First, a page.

Rob Riemen’s request to write of my vision of Arcadia caught me at a vulnerable moment: I was thinking about Arcadia when his letter arrived. Thinking about pastoral simplicity may sound a bit odd for someone who believes, as I do, that taking vacations is a sign of weakness. But I confess that Arcadian scenes have been coming more and more frequently into my mind and that they linger enough to be noticed. Arcadia is not yet a preoccupation but it might become one.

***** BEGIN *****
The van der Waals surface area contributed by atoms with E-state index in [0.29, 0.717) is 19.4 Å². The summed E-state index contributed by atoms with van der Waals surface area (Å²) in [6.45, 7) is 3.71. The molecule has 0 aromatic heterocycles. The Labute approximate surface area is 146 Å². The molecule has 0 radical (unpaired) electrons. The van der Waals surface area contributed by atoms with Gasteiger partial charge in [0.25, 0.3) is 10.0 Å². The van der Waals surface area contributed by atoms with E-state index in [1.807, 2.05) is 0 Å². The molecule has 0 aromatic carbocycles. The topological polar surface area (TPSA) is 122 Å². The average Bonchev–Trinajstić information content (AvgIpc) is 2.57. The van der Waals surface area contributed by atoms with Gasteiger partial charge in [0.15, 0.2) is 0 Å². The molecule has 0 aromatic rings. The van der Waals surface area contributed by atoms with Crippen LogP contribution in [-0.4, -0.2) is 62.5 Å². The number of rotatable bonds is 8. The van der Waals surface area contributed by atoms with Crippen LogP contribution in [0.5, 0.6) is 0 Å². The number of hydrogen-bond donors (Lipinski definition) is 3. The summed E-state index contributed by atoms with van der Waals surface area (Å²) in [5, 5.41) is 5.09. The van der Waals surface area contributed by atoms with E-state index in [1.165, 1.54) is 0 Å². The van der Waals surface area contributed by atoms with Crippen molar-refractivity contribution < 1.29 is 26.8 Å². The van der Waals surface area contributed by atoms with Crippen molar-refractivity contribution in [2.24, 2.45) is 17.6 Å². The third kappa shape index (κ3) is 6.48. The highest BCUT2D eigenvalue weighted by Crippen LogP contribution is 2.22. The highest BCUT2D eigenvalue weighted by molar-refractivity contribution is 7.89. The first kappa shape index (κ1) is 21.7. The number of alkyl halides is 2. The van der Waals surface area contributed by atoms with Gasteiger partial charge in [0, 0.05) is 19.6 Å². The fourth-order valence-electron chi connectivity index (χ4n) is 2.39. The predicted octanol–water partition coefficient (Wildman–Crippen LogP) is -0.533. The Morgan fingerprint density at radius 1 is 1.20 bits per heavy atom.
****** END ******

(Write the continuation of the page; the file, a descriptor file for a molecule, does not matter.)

In his invitation, Riemen reminds us that we live ‘in the midst of modern civilization’s magnificent maelstrom’, and I guess that is precisely where my Arcadian quest began. I no longer regard the maelstrom as either magnificent or modern. On the contrary, I often find it overpowering, morally corrupting, and even stale, so much so that some form of pastoral yearning does seem like a desirable alternative. Nonetheless, as soon as the Arcadian daydream begins to take shape I face a mounting resistance. I am jolted from the daydream as if it were a nightmare instead, aware of the fact that the maelstrom was once magnificent and might be made so again, aware of the fact that cauldrons of bustle and disquiet are what made life possible in the first place and should not be dismissed summarily, aware that simplicity and quiet are unlikely to solve the drama of the human condition (they might have, at some age long past, but no longer). No matter how much I wish to escape I find myself (and I suspect that others in similar circumstances do too) pulled back into the vortex I had resolved to abandon. There is a clear conflict here, but not a clear solution.